Air travel is booming again. The summer of 2024 is set to be the air travel industry’s busiest since 2019, with many airlines seeing passenger numbers surpass even pre-pandemic figures.

Over 280,000 flights are due to depart the UK over June, July and August, according to aviation analytics company Cirium, and Britain’s busiest airport, London Heathrow, is expecting 30 million passengers to pass through in the summer months, as it continues work on implementing a range of infrastructure improvement initiatives.

One of its highest-profile projects is the introduction of the ‘Next Generation Security Checkpoint’ programme, across all of its terminals. 

The Next Generation Security Checkpoint (NGSC) programme

As global travel continues to grow, the need for efficient, safe, user-friendly security checkpoints has become more critical. NGSC leverages advanced technology and innovative processes to streamline security operations and improve overall efficiency and passenger experience.

Airports across the UK have been making progress in rolling out the ‘Next Generation Security Checkpoint’ programme, despite delayed delivery for some. A number of airports have had to make structural changes to their search areas to allow for the new security scanner machines, and in some cases there’s been the need to redesign or rebuild search facilities, and increase staffing to operate the new equipment. Most UK airports, including London Gatwick, Heathrow and Manchester, still have the restrictions on liquids in place as their new scanners are not yet in place.

London City was the UK’s first major airport to begin using the new scanners in April 2023, while Heathrow expects to have them in all security lanes this summer. Gatwick anticipates completing the programme by the end of March next year, and Manchester Airports Group (which runs Manchester, East Midlands and Stansted airports), has indicated that its scanners will be fully rolled out in 2025.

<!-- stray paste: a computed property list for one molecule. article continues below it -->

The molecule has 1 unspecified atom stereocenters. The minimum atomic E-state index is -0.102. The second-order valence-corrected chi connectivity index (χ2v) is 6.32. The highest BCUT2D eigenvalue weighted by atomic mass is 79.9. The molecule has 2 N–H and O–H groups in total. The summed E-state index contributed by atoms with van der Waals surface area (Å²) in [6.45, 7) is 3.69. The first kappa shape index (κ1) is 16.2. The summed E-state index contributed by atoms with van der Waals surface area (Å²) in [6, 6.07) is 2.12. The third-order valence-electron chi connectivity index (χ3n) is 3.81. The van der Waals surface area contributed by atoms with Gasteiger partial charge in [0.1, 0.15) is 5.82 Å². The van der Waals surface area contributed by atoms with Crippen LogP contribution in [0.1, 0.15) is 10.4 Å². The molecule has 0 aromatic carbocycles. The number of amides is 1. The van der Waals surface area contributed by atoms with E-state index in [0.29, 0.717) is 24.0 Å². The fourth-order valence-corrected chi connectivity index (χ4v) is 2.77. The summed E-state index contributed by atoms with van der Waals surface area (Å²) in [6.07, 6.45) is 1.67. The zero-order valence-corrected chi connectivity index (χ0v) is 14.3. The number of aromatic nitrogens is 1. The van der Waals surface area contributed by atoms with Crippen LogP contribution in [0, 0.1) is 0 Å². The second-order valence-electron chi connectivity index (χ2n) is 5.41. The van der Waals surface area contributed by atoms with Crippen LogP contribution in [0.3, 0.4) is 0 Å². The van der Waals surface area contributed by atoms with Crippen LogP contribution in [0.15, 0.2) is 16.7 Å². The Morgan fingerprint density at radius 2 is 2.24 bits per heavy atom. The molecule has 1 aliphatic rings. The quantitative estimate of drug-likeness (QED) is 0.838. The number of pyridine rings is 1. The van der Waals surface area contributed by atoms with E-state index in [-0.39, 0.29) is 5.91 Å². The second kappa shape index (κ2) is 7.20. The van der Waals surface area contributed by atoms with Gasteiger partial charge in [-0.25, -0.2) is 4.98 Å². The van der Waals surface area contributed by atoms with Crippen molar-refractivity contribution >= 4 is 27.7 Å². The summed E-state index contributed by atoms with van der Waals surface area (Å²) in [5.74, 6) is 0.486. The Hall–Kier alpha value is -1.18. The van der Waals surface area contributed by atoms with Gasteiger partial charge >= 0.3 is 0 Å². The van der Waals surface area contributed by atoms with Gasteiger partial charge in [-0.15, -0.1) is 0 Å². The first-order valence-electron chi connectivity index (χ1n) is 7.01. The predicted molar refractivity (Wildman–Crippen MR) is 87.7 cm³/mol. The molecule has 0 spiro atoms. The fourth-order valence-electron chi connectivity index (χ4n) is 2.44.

NGSC’s key features include:

  1. Automated screening lanes (ASLs): ASLs use automation to speed up the security screening process. They feature multiple loading stations, automated conveyor belts, and automated bin return systems. Benefits include reduced wait times, increased throughput, and a more efficient allocation of security personnel.
  2. Computed tomography (CT) scanners: CT scanners provide detailed, 3D images of luggage, allowing for more accurate and faster detection of prohibited items. This will lead to enhanced detection capabilities, reduced need for manual bag searches, and will potentially allow passengers to keep electronics and liquids in their bags.
  3. Biometric identification: Use of biometric data such as facial recognition, fingerprint scanning, and iris recognition for identity verification will lead to enhanced security, reduced risk of identity fraud, and an expedited boarding process.
  4. Behavioral analysis and AI: AI and machine learning algorithms analyse passenger behavior and identify suspicious activities in real-time. This improvement to threat detection capabilities will allow security personnel to focus on higher-risk individuals.

Advancements in sustainable aviation

Sustainability remains a major focus for many airlines and airports in 2024, with significant strides being made towards reducing the environmental impact of air travel. Key developments include electric and hybrid aircraft, with several airlines now integrating electric and hybrid aircraft into their fleets, along with the use of sustainable aviation fuels (SAFs).